Punishment of ‘homophobic’ Christian housing manager is excessive
Adrian Smith did not deserve demotion and a £14,000 cut in salary
Peter Tatchell is backing the reinstatement of Adrian Smith and has offered to testify in his defence when the case comes to court.
Below is a copy of Mr Tatchell’s Huffington Post article where he argues that the well-meaning Trafford Housing Trust was wrong to demote and slash the salary of Adrian Smith.
Mr Smith made remarks on his personal facebook page that were critical of government plans to allow same-sex civil partnerships in churches and that opposed churches being forced to conduct same-sex marriages. In fact, no one is proposing that any religion should be compelled, against its will, to perform same-sex marriages or civil partnerships.
While Mr Tatchell is critical of some aspects of Adrian Smith’s stance, he believes the punishment imposed on him is excessive and disproportionate.
Read his Huffington Post article here:
Christian manager fights demotion over ‘homophobic’ facebook comment
By Peter Tatchell, Director of the Peter Tatchell Foundation
Huffington Post UK – 15 December 2011
A Christian housing manager, Adrian Smith, is taking legal action after he was demoted for posting allegedly homophobic comments on his personal facebook page. I am backing his bid for reinstatement and I’m prepared to testify in his defence. Strange but true.
Trafford Housing Trust (THT), based near Manchester, was wrong, in my view, to demote Smith and cut his salary. They demoted him on the basis that he had described as “an equality too far” a BBC website report that the government was planning to allow same-sex couples to “marry” in churches.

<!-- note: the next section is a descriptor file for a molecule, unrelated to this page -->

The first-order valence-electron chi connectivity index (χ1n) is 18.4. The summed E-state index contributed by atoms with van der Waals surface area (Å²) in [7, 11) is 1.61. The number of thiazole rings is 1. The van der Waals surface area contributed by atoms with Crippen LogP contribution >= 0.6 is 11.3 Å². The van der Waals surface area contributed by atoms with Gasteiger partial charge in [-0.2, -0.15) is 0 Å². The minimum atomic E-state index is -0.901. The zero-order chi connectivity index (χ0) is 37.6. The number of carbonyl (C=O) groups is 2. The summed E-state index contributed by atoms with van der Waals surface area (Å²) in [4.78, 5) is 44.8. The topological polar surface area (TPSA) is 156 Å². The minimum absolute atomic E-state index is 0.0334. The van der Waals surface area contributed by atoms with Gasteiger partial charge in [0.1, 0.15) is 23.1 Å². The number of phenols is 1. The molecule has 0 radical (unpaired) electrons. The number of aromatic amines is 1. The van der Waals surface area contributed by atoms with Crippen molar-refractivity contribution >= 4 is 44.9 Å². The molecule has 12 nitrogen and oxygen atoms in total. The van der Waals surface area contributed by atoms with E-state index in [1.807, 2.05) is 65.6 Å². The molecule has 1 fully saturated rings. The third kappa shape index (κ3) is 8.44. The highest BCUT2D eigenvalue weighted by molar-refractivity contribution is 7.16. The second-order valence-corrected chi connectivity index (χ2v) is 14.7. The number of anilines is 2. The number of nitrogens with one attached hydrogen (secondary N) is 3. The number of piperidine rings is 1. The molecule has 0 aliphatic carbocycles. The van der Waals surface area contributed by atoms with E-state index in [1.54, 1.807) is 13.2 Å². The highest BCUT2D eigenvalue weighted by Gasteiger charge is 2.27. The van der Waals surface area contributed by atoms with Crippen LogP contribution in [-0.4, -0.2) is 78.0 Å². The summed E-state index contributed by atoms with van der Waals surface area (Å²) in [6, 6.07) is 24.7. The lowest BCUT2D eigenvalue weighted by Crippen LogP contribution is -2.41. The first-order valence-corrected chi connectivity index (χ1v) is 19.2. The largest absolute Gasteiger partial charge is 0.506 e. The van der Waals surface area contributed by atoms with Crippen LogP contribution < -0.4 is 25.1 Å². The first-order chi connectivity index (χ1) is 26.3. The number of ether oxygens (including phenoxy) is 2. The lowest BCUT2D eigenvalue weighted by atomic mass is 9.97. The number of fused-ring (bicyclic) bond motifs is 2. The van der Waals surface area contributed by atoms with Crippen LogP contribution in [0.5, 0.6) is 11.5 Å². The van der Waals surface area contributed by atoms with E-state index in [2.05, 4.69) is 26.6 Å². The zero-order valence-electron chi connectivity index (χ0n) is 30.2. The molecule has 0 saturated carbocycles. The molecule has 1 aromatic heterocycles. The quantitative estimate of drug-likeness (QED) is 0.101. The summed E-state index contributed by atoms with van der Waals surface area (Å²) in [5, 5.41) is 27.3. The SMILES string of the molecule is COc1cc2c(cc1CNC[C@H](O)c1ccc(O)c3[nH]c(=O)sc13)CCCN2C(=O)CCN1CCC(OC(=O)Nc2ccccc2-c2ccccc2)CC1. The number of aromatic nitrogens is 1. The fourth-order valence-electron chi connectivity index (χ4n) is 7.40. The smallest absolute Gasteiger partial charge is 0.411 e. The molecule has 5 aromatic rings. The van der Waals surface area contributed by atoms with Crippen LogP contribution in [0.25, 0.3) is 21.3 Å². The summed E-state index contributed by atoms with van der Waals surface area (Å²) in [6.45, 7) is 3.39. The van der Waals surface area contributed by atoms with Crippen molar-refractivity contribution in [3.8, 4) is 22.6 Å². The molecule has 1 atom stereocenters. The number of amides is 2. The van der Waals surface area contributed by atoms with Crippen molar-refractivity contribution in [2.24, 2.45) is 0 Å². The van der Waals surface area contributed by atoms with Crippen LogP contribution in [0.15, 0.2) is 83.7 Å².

In fact, the government had no such plans. It was proposing that religious organisations that wish to should be allowed to host same-sex civil partnerships – not marriages.
When facebook friends queried his stance, Smith added: “The bible is quite specific that marriage is for men and women if the state wants to offer civil marriage to same sex then that is up to the state; but they shouldn’t impose its rules on places of faith and conscience.”
In other words, Smith accepted that the state should be free to conduct same-sex civil marriages, but he opposed churches being forced to conduct them.
THT construed these remarks as causing offence and insinuated that they had bought THT into disrepute. In addition, although the comments were made on his own facebook page, Smith identified himself as working for THT which, they say, contravenes their social media rules for employees.
THT has issued a statement defending its stance.
It has also claimed that there is more to this story than has been reported. However, Smith’s solicitor, Tom Ellis, questions this claim. He says that THT’s defence, already served to the court in advance of the trial, includes no significant new revelations.
Adrian Smith made his comments in his own time on his own facebook page, which is not viewed by the general public. He expressed an opinion. He did not personally discriminate against anyone. There is no evidence that he has treated any of his gay housing clients adversely.